For the sake of those with slow Internet and date bundle issues, I have transcribed the major parts of suspended Central Bank Governor, Sanusi Lamido Sanusi’s first interview after his suspension. He spoke to CNBC Africa. You can read the text below.

On whether he was on notice with respect to his suspension: Well, I have been told by my office that a letter was received. As you know, I flew in this morning to Niamey along with other Governors of West African Central Banks to meet with the President of Niger and President of Ghana…Fortunately, I came in with my VP Sarah Alade whom I have been asked to hand over to. I have left the meeting to hand over to her. I have just met the Nigerian Ambassador to Niger who confirmed to me that the President asked him to inform me of the decision.

On accusations of “various acts of financial misconduct and recklessness” he said: I don’t know what they are talking about. When I come back, I will see what those allegations are…I don’t think there is any issue raised that has not been raised before. We all know what this is about. This is about consequences for decisions I have taken… This is something that is long overdue. I am surprised it took them so long.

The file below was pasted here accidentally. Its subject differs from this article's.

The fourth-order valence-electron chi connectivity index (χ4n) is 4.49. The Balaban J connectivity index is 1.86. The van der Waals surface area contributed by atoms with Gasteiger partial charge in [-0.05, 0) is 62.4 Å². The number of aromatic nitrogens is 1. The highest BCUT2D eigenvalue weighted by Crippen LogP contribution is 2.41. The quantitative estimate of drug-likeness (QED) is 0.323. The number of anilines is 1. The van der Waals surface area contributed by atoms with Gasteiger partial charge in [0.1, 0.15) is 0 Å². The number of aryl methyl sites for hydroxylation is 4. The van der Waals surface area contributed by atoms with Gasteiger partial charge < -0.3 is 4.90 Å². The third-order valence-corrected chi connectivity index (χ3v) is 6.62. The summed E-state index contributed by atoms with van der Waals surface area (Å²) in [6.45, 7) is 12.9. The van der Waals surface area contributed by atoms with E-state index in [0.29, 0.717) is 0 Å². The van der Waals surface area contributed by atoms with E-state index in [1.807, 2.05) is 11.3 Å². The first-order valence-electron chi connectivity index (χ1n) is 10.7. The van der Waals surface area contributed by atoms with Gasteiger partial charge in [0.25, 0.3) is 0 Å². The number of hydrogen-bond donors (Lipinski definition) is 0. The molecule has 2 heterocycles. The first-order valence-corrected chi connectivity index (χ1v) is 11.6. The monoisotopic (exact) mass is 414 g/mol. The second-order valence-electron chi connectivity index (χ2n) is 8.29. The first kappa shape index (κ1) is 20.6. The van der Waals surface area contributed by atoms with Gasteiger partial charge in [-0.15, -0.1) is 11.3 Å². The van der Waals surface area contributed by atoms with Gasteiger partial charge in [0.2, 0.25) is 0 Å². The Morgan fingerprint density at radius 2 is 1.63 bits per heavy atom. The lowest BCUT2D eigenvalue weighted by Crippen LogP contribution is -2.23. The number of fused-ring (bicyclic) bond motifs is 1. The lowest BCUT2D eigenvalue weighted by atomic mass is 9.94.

On concerns for the market: Basically, my concern is for the safety of the market…I have had a wonderful time in service to my country. I would not want to see all of my work unraveled. No individual is worth it.

On whether his suspension is politically motivated: It is not for me to comment. I am not sure that erm… I think the answer to that is obvious…there is a legal question of whether the president has the authority to suspend the Governor and whether suspension is not removal. It will be helpful to establish the principles by court.